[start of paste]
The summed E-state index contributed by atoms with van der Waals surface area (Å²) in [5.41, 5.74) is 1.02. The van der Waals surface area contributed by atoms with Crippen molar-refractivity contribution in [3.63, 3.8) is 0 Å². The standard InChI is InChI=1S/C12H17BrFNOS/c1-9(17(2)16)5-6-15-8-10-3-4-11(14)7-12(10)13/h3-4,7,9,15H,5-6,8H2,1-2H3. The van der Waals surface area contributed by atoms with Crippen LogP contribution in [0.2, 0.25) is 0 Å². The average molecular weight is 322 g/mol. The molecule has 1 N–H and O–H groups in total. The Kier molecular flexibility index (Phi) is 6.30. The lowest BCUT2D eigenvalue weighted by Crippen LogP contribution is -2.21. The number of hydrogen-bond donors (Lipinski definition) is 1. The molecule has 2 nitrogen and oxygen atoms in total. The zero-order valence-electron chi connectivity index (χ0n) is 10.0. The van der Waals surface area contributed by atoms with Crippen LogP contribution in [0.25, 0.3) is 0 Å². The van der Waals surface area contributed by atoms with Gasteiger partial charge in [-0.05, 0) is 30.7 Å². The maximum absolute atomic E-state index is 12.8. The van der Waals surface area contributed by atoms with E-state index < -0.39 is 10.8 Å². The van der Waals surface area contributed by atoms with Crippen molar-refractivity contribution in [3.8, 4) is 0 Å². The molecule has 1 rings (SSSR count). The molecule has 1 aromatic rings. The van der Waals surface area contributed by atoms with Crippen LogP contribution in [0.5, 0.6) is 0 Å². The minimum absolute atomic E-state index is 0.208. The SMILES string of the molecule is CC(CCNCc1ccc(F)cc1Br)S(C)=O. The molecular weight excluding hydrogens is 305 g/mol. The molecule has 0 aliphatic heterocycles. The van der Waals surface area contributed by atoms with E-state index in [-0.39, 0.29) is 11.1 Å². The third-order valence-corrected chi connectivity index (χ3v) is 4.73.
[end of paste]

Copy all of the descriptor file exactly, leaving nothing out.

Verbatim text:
The summed E-state index contributed by atoms with van der Waals surface area (Å²) in [5.41, 5.74) is 1.02. The van der Waals surface area contributed by atoms with Crippen molar-refractivity contribution in [3.63, 3.8) is 0 Å². The standard InChI is InChI=1S/C12H17BrFNOS/c1-9(17(2)16)5-6-15-8-10-3-4-11(14)7-12(10)13/h3-4,7,9,15H,5-6,8H2,1-2H3. The van der Waals surface area contributed by atoms with Crippen LogP contribution in [0.2, 0.25) is 0 Å². The average molecular weight is 322 g/mol. The molecule has 1 N–H and O–H groups in total. The Kier molecular flexibility index (Phi) is 6.30. The lowest BCUT2D eigenvalue weighted by Crippen LogP contribution is -2.21. The number of hydrogen-bond donors (Lipinski definition) is 1. The molecule has 2 nitrogen and oxygen atoms in total. The zero-order valence-electron chi connectivity index (χ0n) is 10.0. The van der Waals surface area contributed by atoms with Crippen LogP contribution in [0.25, 0.3) is 0 Å². The van der Waals surface area contributed by atoms with Gasteiger partial charge in [-0.05, 0) is 30.7 Å². The maximum absolute atomic E-state index is 12.8. The van der Waals surface area contributed by atoms with E-state index < -0.39 is 10.8 Å². The van der Waals surface area contributed by atoms with Crippen molar-refractivity contribution in [3.8, 4) is 0 Å². The molecule has 1 rings (SSSR count). The molecule has 1 aromatic rings. The van der Waals surface area contributed by atoms with Crippen LogP contribution in [0.5, 0.6) is 0 Å². The minimum absolute atomic E-state index is 0.208. The SMILES string of the molecule is CC(CCNCc1ccc(F)cc1Br)S(C)=O. The molecular weight excluding hydrogens is 305 g/mol. The molecule has 0 aliphatic heterocycles. The van der Waals surface area contributed by atoms with E-state index in [-0.39, 0.29) is 11.1 Å². The third-order valence-corrected chi connectivity index (χ3v) is 4.73.